Paypal, despite its own corporate values of inclusion and equality, is discriminating against Palestinians.
A few months ago Paypal CEO Dan Schulman made headlines in the US for rescinding their decision to open a new global operations center in North Carolina, as a result of the state’s enactment of discriminatory legislation.
“This decision reflects Paypal’s deepest values and our strong belief that every person has the right to be treated equally, and with dignity and respect. These principles of fairness, inclusion and equality are at the heart of everything we seek to achieve and stand for as a company. And they compel us to take action to oppose discrimination,” Schulman said in a statement.
Simultaneously to this announcement, Paypal also reconfirmed their decision to continue to discriminate against another people—Palestinians.
Ignoring our calls
Paypal has repeatedly brushed off calls from business leaders, entrepreneurs and developers to serve the Palestine market with unlikely excuses, saying Palestine is too small or that its financial systems are not ready.
Yet, through simple research for this piece, a quick look at a United Nations report on GDP showed that Paypal works in 73 out of 82 countries with lower GDPs than Palestine’s, which hints at the fact that their decision is not about market size.
And, while Paypal argues that Palestine’s financial systems are not ready to handle online payments, US government-funded programs have closely worked with the Palestinian government to ensure that the monetary authority and banking systems are on par with international standards, including when it comes to money laundering.
Given Paypal’s lack of acknowledgement, a group of Palestinian businesses, startups and civil society organizations have made the issue public through an open letter published on August 24 calling on Schulman to respond to their numerous requests to implement Paypal in Palestine. They also offer their support to facilitate Paypal’s entry to Palestine.
Why do we need Paypal?
Paypal’s absence is problematic for the overall Palestinian economy, as ICT remains the only sector with the potential to grow under the status quo conditions imposed by the Israeli occupation. Simply, given that web- and mobile-based products do not require physical inputs or have to cross physical borders, they are less impacted by Israel’s severe restrictions on the movement.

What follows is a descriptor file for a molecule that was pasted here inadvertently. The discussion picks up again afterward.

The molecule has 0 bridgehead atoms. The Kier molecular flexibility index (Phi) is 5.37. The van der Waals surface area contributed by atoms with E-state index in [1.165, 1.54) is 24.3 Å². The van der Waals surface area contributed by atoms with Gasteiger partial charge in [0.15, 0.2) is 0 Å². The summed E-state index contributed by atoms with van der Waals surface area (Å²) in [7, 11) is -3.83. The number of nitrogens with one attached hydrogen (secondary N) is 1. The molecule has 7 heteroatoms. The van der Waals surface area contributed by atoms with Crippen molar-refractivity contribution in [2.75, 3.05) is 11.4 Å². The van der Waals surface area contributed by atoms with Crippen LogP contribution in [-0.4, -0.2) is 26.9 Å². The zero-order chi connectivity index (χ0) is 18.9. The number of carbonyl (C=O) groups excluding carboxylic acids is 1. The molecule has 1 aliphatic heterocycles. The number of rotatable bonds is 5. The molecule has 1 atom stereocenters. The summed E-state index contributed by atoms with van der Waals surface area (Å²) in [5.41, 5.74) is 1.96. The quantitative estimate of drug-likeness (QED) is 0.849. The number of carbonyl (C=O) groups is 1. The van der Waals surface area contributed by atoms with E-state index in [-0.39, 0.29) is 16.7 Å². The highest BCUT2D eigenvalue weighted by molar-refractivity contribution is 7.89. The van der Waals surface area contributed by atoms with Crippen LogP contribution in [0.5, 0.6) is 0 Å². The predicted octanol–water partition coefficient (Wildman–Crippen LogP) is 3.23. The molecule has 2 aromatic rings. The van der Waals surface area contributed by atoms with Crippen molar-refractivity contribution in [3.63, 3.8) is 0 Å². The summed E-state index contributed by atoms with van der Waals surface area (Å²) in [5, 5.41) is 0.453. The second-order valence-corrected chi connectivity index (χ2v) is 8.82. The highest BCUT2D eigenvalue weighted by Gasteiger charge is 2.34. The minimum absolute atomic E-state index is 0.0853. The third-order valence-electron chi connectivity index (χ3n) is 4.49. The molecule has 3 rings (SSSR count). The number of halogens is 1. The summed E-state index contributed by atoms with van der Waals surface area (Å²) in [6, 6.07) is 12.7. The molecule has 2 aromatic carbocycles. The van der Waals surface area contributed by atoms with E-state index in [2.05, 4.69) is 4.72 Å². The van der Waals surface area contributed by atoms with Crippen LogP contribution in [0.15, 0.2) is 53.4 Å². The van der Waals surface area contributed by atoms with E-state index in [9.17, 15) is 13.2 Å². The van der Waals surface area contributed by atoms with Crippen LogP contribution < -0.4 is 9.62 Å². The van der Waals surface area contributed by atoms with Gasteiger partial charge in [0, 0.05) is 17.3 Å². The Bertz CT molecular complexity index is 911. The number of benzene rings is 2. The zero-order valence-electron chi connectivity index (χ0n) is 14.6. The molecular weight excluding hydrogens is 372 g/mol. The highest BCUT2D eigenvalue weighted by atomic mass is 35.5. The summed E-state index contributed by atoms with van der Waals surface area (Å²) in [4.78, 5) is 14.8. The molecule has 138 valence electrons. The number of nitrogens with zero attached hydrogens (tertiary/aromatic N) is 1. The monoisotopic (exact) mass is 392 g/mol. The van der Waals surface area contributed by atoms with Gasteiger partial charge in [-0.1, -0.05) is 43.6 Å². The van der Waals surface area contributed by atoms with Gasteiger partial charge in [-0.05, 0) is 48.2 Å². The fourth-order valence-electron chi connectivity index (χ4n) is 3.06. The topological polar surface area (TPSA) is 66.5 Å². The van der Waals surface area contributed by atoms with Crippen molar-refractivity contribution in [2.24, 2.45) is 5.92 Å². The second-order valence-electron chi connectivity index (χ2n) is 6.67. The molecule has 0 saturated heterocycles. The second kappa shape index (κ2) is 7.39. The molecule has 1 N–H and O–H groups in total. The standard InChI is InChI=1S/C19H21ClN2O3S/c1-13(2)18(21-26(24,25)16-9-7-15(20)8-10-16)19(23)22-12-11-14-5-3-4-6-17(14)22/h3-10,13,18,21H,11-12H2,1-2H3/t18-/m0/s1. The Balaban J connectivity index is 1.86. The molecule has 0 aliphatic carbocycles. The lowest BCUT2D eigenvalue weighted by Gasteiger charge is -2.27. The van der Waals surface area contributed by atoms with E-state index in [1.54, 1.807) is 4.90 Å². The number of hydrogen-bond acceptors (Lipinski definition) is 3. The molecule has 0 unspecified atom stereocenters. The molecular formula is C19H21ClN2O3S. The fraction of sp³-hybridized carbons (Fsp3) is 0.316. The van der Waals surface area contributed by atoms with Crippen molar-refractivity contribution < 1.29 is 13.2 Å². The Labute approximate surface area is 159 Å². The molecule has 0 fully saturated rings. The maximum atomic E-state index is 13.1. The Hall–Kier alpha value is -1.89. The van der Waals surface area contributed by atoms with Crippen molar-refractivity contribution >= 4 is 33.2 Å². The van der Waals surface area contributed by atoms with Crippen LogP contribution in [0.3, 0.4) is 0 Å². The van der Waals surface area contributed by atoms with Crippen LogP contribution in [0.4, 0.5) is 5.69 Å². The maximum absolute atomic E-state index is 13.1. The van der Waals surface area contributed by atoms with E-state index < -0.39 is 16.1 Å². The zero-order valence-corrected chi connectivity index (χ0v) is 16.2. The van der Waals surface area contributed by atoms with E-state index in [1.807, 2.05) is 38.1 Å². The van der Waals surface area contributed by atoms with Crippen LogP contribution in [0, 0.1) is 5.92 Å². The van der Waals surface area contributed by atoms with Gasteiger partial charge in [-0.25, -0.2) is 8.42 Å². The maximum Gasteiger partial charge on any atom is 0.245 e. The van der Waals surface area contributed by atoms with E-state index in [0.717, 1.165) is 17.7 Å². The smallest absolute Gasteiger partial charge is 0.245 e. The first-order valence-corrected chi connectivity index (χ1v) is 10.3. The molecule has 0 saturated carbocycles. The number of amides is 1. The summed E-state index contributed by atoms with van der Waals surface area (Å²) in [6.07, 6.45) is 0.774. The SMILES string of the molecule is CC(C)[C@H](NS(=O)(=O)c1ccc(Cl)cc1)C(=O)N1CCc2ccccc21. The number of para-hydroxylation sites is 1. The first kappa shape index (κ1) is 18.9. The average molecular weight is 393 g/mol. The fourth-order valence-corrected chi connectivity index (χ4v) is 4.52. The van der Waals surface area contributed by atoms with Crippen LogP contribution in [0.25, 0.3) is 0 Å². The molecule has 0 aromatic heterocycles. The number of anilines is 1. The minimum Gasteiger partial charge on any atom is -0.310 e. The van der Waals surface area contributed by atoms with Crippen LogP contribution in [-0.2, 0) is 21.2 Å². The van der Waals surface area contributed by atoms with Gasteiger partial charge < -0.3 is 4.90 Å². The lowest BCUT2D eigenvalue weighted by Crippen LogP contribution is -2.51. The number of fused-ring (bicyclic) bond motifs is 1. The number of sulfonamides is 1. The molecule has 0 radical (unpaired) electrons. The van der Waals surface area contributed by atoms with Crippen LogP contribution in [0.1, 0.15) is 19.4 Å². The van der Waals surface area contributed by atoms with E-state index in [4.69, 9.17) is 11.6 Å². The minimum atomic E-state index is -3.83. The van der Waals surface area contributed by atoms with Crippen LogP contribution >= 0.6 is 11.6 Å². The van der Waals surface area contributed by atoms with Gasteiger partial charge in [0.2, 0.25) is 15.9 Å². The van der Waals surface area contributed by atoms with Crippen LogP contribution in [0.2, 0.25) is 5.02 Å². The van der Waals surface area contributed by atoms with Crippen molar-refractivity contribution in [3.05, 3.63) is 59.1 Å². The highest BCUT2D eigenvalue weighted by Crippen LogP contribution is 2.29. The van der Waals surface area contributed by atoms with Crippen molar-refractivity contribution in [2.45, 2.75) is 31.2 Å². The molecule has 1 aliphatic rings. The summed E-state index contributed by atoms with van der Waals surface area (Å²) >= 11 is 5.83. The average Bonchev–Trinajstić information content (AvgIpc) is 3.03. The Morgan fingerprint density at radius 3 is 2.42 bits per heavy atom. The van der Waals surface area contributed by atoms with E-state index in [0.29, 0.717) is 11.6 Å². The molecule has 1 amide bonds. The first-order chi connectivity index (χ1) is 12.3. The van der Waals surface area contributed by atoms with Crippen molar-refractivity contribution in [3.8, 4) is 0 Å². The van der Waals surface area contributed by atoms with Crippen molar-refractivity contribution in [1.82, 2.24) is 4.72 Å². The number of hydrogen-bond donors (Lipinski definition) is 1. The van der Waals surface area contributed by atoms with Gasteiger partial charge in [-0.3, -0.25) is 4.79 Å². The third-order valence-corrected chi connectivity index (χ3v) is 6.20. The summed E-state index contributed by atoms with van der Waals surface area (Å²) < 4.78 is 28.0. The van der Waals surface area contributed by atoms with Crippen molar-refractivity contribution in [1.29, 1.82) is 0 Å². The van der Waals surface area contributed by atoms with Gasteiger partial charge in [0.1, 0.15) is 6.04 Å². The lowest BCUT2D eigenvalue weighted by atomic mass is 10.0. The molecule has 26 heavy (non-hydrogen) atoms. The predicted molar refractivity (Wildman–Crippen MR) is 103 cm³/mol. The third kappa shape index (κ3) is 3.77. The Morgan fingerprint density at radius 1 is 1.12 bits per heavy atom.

Palestinians’ economic development is already hindered enough without global companies like Paypal taking such a stance.
Yet, without access to Paypal, Palestinian entrepreneurs, nonprofits, and others face routine difficulties in receiving payments for business and charitable purposes.
Paypal remains the most used online payments platform and the inability to provide this payment option hinders the success of our most promising Palestinian tech companies, as they expand regionally and globally.
In the lead-up to this campaign, Paypal began to allow Palestinian credit card holders to open accounts. However, they must do so by registering as Israeli residents (an obviously problematic issue for many), and they are not able to use their Palestinian bank accounts to receive money - a critical issue for a business client.
As Paypal refuses to offer its services to Palestinians, Jewish settlers living in illegal West Bank settlements can use the service with no problems. In an area of just 5,655 square kilometers, Jews and Arabs live under discriminatory legal systems, which even demonstrates itself through the availability of the ubiquitous payment platform. This situation counters Paypal’s principle that “everyone deserves to live without fear of discrimination simply for being who they are”.
It should also not go unnoted that Paypal’s risk assessment is managed from its Tel Aviv development center (opened after its 2008 acquisition of Israeli startup Fraud Science). The center is manned by “mostly veterans of the Israel Defense Forces’ intelligence corps” touted as “natural candidates” for this type of job, according to news outlet Haaretz.
Therefore, the majority of those who determine whether Palestinian clients and transactions are “risky” are the same men and women that once held them directly under their military control.
The Internet promises a global economy where traditional boundaries and barriers can be crossed. In such a world, Palestinian businesses should be able to serve clients throughout the world from their offices within Palestine.
By continuously ignoring calls to assess their entry to Palestine in an unbiased manner, Paypal is complicit in the continuous discrimination of Palestinians and the stifling of their economic development.
[Feature image via Paypal]